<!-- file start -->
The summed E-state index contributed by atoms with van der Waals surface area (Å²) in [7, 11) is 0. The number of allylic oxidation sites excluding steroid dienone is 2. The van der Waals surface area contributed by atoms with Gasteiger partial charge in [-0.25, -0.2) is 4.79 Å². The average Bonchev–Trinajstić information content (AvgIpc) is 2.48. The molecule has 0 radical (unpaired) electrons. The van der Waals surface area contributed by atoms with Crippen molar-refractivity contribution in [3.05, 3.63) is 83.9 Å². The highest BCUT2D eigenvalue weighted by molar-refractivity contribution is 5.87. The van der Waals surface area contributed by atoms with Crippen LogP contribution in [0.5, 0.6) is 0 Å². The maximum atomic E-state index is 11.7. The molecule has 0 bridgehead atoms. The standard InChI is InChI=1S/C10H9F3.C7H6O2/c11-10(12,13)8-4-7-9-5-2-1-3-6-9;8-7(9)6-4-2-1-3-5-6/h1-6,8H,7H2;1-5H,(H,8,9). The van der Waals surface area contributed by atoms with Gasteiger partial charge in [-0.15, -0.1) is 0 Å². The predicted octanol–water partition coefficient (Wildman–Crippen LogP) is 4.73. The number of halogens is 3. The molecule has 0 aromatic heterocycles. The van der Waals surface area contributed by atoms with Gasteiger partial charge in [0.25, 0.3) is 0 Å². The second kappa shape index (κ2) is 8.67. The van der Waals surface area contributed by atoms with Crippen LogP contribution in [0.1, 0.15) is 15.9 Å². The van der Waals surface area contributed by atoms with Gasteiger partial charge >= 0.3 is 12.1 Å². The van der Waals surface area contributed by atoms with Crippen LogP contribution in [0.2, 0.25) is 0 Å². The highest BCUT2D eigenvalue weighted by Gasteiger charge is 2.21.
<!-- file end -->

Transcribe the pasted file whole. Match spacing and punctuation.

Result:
The summed E-state index contributed by atoms with van der Waals surface area (Å²) in [7, 11) is 0. The number of allylic oxidation sites excluding steroid dienone is 2. The van der Waals surface area contributed by atoms with Gasteiger partial charge in [-0.25, -0.2) is 4.79 Å². The average Bonchev–Trinajstić information content (AvgIpc) is 2.48. The molecule has 0 radical (unpaired) electrons. The van der Waals surface area contributed by atoms with Crippen molar-refractivity contribution in [3.05, 3.63) is 83.9 Å². The highest BCUT2D eigenvalue weighted by molar-refractivity contribution is 5.87. The van der Waals surface area contributed by atoms with Crippen LogP contribution in [0.5, 0.6) is 0 Å². The maximum atomic E-state index is 11.7. The molecule has 0 bridgehead atoms. The standard InChI is InChI=1S/C10H9F3.C7H6O2/c11-10(12,13)8-4-7-9-5-2-1-3-6-9;8-7(9)6-4-2-1-3-5-6/h1-6,8H,7H2;1-5H,(H,8,9). The van der Waals surface area contributed by atoms with Gasteiger partial charge in [-0.15, -0.1) is 0 Å². The predicted octanol–water partition coefficient (Wildman–Crippen LogP) is 4.73. The number of halogens is 3. The molecule has 0 aromatic heterocycles. The van der Waals surface area contributed by atoms with Gasteiger partial charge in [0.25, 0.3) is 0 Å². The second kappa shape index (κ2) is 8.67. The van der Waals surface area contributed by atoms with Crippen LogP contribution in [0.1, 0.15) is 15.9 Å². The van der Waals surface area contributed by atoms with Gasteiger partial charge >= 0.3 is 12.1 Å². The van der Waals surface area contributed by atoms with Crippen LogP contribution in [0.2, 0.25) is 0 Å². The highest BCUT2D eigenvalue weighted by Gasteiger charge is 2.21.